Rider Art Gallery founder and longtime professor exhibits 32 watercolors
After teaching art for the past 38 years at Rider University and curating most of the artwork around campus, Professor of Fine Arts Harry I. Naar — who is retiring at the end of this fall semester — will soon leave his final mark on the University. An exhibit of his work, “Watercolors — Observed and Imagined,” will be displayed in the Rider University Art Gallery from Oct. 31 to Nov. 30.
An opening reception for Naar, who is also the founder and director of the Art Gallery, will be held on Wednesday, Oct. 31, from 5 to 7 p.m., and he will discuss his work in an artist’s talk with artist Mel Leipzig and New Jersey Star-Ledger critic Dan Bischoff on Wednesday, Nov. 7 at 7 p.m.
The exhibit features 32 of Naar’s watercolors, the first time at Rider he’s focused exclusively on that medium. The works presented will be landscapes and still-life, both from reality and imagination.
“What that really means to me is that a lot of the images come from direct observation and from my imagination,” Naar says. “Even though people might classify my work as realistic, there’s also a certain amount of invention and creativity that relates to my own imagination in terms of how I view the landscape or the still life.”
Describing himself as a representational painter, Naar hopes to create images that reveal something to viewers they may not have originally thought about or recognized in the scene, allowing them to see the image in a new way.
“People look at landscapes and still life and might see them as ordinary images, but what I’m trying to do is take the ordinary and create an image that will add something new about something common for viewers,” Naar says.
Knowing that this will be his final exhibit in the Rider Art Gallery leaves him with a bittersweet feeling — happiness mixed with some anxiety that the community will see his work and sadness that his time at Rider is nearly over.
Naar established the Art Gallery in the mid-1980s after noticing the formerly empty space on the top floor of the Bart Luedeke Center. He approached the late Dominick Iorio, dean emeritus of the College of Liberal Arts and Sciences, who agreed that the space would be an ideal location for an art gallery and appointed him as director.
In order to begin the exhibitions, Naar began asking his artist friends if they would be willing to present their work in the gallery. Although some were reluctant at first, interest in exhibiting in Rider’s gallery began to snowball because of the way Naar was able to organize and display the work.
Since Naar began the curating, there have been hundreds of artists’ exhibits featured. The Art Gallery exhibits have also expanded over the years to include related events, such as artists’ talks, in which Naar discusses the exhibit with the artists in a recorded interview.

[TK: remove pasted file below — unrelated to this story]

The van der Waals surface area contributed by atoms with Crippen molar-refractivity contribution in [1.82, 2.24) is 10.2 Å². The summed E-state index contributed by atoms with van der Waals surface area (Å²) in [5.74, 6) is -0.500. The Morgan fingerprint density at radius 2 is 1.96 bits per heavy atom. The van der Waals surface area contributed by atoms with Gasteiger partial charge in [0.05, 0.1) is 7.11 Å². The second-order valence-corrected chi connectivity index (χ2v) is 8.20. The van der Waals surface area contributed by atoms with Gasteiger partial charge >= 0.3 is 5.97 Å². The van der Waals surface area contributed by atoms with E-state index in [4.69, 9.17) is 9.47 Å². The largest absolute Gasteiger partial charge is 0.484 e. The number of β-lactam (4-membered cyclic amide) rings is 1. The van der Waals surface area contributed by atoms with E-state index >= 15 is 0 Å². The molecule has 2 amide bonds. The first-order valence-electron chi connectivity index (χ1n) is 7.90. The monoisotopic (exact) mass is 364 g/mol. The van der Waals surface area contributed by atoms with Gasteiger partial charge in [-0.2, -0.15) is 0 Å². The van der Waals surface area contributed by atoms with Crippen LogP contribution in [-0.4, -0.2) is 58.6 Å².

Throughout the years, Naar has been able to present an eclectic array of thematic exhibitions, featuring well-known and up-and-coming artists. Rider was one of the first galleries in this area to present an exhibition of Cuban artists.
“We wound up becoming, I think, one of the only schools that does catalogs with interviews,” he says. “These catalogs have become historical documentations.”
His passion for the arts developed from his high school art teacher, who instilled in him the importance of creating and inspired him to go to Philadelphia College of Art (now known as the University of the Arts).
In college, Naar says he was first intimidated because many of his classmates had parents who were professional artists, unlike his own. He struggled because of a lack of prior training, yet he says he realized he could use that to his benefit by not bringing any preconceived ideas to his work.
After receiving his master’s in fine arts at the Indiana University Bloomington and teaching at other schools, he found his way to Rider, attracted to its prime location near New York City, Philadelphia and Washington, D.C.
Throughout his years at Rider, he has always applauded his students. “It always fascinates me when I interact with students and present them with a problem and see how they solve it,” Naar says.
Although he is going to miss that student interaction and impact, the main reason he is retiring is because his two sons and their families live on the West Coast, and he wants to be near them.
He advises future Broncs to discover the essence of visual language, whether through learning its history or actually creating, in order to be more open-minded and make self-discoveries about a new passion.
Over the years, Naar says he’s heard the Art Gallery collection referred to as “one of the best small contemporary art collections in the area.” He hopes more artists’ work will be mounted across campus and that the University will recognize and celebrate the value of its art collection.